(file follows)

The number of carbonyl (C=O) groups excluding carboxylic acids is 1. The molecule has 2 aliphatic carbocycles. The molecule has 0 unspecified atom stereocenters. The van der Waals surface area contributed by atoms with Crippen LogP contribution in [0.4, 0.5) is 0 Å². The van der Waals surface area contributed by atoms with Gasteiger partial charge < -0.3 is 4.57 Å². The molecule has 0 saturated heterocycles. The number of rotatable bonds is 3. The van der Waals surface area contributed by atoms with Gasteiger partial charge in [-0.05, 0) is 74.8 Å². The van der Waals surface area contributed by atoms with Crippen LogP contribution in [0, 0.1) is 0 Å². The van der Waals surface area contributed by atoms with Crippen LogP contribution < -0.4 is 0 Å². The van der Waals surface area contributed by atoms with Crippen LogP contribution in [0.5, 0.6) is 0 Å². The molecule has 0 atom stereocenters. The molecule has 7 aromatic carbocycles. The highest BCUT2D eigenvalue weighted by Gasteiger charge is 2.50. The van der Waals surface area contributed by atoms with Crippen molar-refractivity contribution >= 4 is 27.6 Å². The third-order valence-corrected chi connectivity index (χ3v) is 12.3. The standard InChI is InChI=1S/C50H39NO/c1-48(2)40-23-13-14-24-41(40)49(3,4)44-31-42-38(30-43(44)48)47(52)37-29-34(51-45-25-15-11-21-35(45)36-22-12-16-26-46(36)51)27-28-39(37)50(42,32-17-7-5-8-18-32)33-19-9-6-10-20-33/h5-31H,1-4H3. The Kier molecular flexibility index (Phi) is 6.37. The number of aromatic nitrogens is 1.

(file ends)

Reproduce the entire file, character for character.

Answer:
The number of carbonyl (C=O) groups excluding carboxylic acids is 1. The molecule has 2 aliphatic carbocycles. The molecule has 0 unspecified atom stereocenters. The van der Waals surface area contributed by atoms with Crippen LogP contribution in [0.4, 0.5) is 0 Å². The van der Waals surface area contributed by atoms with Gasteiger partial charge < -0.3 is 4.57 Å². The molecule has 0 saturated heterocycles. The number of rotatable bonds is 3. The van der Waals surface area contributed by atoms with Gasteiger partial charge in [-0.05, 0) is 74.8 Å². The van der Waals surface area contributed by atoms with Crippen LogP contribution in [0, 0.1) is 0 Å². The van der Waals surface area contributed by atoms with Crippen LogP contribution < -0.4 is 0 Å². The van der Waals surface area contributed by atoms with Crippen LogP contribution in [0.5, 0.6) is 0 Å². The molecule has 0 atom stereocenters. The molecule has 7 aromatic carbocycles. The highest BCUT2D eigenvalue weighted by Gasteiger charge is 2.50. The van der Waals surface area contributed by atoms with Crippen molar-refractivity contribution >= 4 is 27.6 Å². The third-order valence-corrected chi connectivity index (χ3v) is 12.3. The standard InChI is InChI=1S/C50H39NO/c1-48(2)40-23-13-14-24-41(40)49(3,4)44-31-42-38(30-43(44)48)47(52)37-29-34(51-45-25-15-11-21-35(45)36-22-12-16-26-46(36)51)27-28-39(37)50(42,32-17-7-5-8-18-32)33-19-9-6-10-20-33/h5-31H,1-4H3. The Kier molecular flexibility index (Phi) is 6.37. The number of aromatic nitrogens is 1.